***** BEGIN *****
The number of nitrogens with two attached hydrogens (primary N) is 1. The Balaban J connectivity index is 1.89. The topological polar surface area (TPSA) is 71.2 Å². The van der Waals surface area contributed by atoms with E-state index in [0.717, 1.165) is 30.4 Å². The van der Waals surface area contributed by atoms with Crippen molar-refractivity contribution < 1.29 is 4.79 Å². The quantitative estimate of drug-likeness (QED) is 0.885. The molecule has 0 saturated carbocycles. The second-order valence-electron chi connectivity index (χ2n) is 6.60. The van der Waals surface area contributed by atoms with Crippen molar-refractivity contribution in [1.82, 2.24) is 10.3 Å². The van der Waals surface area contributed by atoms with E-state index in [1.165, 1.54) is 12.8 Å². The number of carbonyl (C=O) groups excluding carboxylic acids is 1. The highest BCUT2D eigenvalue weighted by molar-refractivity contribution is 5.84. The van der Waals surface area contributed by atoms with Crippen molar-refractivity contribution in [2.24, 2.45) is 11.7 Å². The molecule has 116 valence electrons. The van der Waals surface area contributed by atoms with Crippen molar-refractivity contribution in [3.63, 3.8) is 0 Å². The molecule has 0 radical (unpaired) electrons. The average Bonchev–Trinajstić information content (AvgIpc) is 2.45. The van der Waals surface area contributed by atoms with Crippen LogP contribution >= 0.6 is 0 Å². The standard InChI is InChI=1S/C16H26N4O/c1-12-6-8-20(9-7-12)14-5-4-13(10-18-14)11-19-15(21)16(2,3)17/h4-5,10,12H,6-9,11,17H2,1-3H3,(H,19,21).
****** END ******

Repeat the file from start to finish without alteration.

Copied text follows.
The number of nitrogens with two attached hydrogens (primary N) is 1. The Balaban J connectivity index is 1.89. The topological polar surface area (TPSA) is 71.2 Å². The van der Waals surface area contributed by atoms with E-state index in [0.717, 1.165) is 30.4 Å². The van der Waals surface area contributed by atoms with Crippen molar-refractivity contribution < 1.29 is 4.79 Å². The quantitative estimate of drug-likeness (QED) is 0.885. The molecule has 0 saturated carbocycles. The second-order valence-electron chi connectivity index (χ2n) is 6.60. The van der Waals surface area contributed by atoms with Crippen molar-refractivity contribution in [1.82, 2.24) is 10.3 Å². The van der Waals surface area contributed by atoms with E-state index in [1.165, 1.54) is 12.8 Å². The number of carbonyl (C=O) groups excluding carboxylic acids is 1. The highest BCUT2D eigenvalue weighted by molar-refractivity contribution is 5.84. The van der Waals surface area contributed by atoms with Crippen molar-refractivity contribution in [2.24, 2.45) is 11.7 Å². The molecule has 116 valence electrons. The van der Waals surface area contributed by atoms with Crippen molar-refractivity contribution in [3.63, 3.8) is 0 Å². The molecule has 0 radical (unpaired) electrons. The average Bonchev–Trinajstić information content (AvgIpc) is 2.45. The van der Waals surface area contributed by atoms with Crippen LogP contribution >= 0.6 is 0 Å². The standard InChI is InChI=1S/C16H26N4O/c1-12-6-8-20(9-7-12)14-5-4-13(10-18-14)11-19-15(21)16(2,3)17/h4-5,10,12H,6-9,11,17H2,1-3H3,(H,19,21).